With the method of the Taiwanese government, hospitals would be able to share those private patient files with other caregivers who would gain specific knowledge with these numbers. They, in turn, can give better care to future patients who get sick but also patients that are declared healthy. All this data could be stored in a patient owned online medical file. The online medical file would give the patient complete autonomy and could, with the consent of the patient, be shared with caregivers if needed.
The South Korean and Taiwanese governments have led by example in the reduction of the spread. To make those methods of control fit in European countries we have to give the power, to share secret and private data, back to patients.
In this report, the Heal Information Technology for Economic and Clinical Health has been promoting digital patient data, to give every American access and insight into their file. This will most likely also happen to all European citizens in the coming two years. If this gets handled in the wrong way, this will give tremendous power to governments, owning all your personal information without your consent. Patients should have the right to know who does what with their data, and they should also be able to determine which parties have insight into their data. We’re creating a digital vault with your private goods. Everything that you put in the vault is yours until the moment that you choose to share the content with others.
At Ledger Leopard we have created a solution in which data sharing is possible, but with the consent of the patient. We have created this solution with the use of Decentralized Identifiers which make it possible to share verifiable credentials. Decentralized identifiers (DIDs) provide a standard way for individuals and organizations to create permanent globally unique cryptographically verifiable identifiers entirely under the identity owners’ control. In this specific case, the patient would be the identity owner. If patients have completed a doctor’s visit because they have symptoms that the coronavirus entails, a patient must have access to this information in his file.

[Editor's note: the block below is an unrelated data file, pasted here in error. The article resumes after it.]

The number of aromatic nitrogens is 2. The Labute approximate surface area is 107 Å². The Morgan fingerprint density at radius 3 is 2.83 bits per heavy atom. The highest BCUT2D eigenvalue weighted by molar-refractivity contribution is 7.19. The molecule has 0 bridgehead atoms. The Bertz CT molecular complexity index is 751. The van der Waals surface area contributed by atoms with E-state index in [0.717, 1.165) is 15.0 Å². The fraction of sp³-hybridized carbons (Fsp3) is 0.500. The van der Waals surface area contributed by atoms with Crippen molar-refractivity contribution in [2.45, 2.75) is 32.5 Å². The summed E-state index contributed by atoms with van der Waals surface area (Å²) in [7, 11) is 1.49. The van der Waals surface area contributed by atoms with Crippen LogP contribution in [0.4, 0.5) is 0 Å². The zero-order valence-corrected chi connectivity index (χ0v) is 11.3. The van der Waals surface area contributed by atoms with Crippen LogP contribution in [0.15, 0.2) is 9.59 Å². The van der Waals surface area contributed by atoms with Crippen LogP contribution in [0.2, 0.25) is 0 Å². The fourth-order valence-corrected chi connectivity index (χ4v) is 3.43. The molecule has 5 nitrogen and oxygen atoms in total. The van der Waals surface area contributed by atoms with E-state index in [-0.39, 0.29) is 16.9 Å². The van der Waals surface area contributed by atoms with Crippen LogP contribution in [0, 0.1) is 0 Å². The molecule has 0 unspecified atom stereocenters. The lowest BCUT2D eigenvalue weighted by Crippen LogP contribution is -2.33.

Due to overcrowded hospitals, patients that get transferred must be able to take their treatments to a new healthcare institution. The logged visits serve as proof that the patient has actually had a doctor’s appointment, and also show what type of care and history the patient has. The patient can then give the next caregiver insight to their data so they can then receive the necessary care from the new care provider.
But how does this work with people who are not able to give consent due to their health situation or are not even in possession of a mobile phone? If someone has become unwell or has just had an accident, he is unable to permit to share data.
It is possible with a DID to have multiple identity owners. In this way, you could mandate specific individuals (family) or organizations (caregivers) that you trust, and give them the right to provide consent for you in case of an emergency.
The use of these DIDs comes with great advantages due to the privacy by default setting:
Since no personal data is stored on the blockchain, patients can share information more privately, with backing from verified institutions. Only so-called hashes and pointers are added to the transactions of each generated block. The hashes are used for logging events associated with events of specific users and roles. In this way, patients can share their data with institutions securely and safely. Institutions such as governments are then able to track how many people are infected with the virus and how many have received treatment for the virus without the people revealing their real identity. If they want to help the government one step more, they can decide for themselves if they’re going to share specific attributes, which will give the government insight into their personal information.
With this solution, Governments are able to:
With the fast spread of correct information, we can all help to prevent the spread of COVID-19 and flatten the curve. We cannot go back to counteract the origin of the problem, but we can take responsibility and work together to solve it.
written by Raoul Esseboom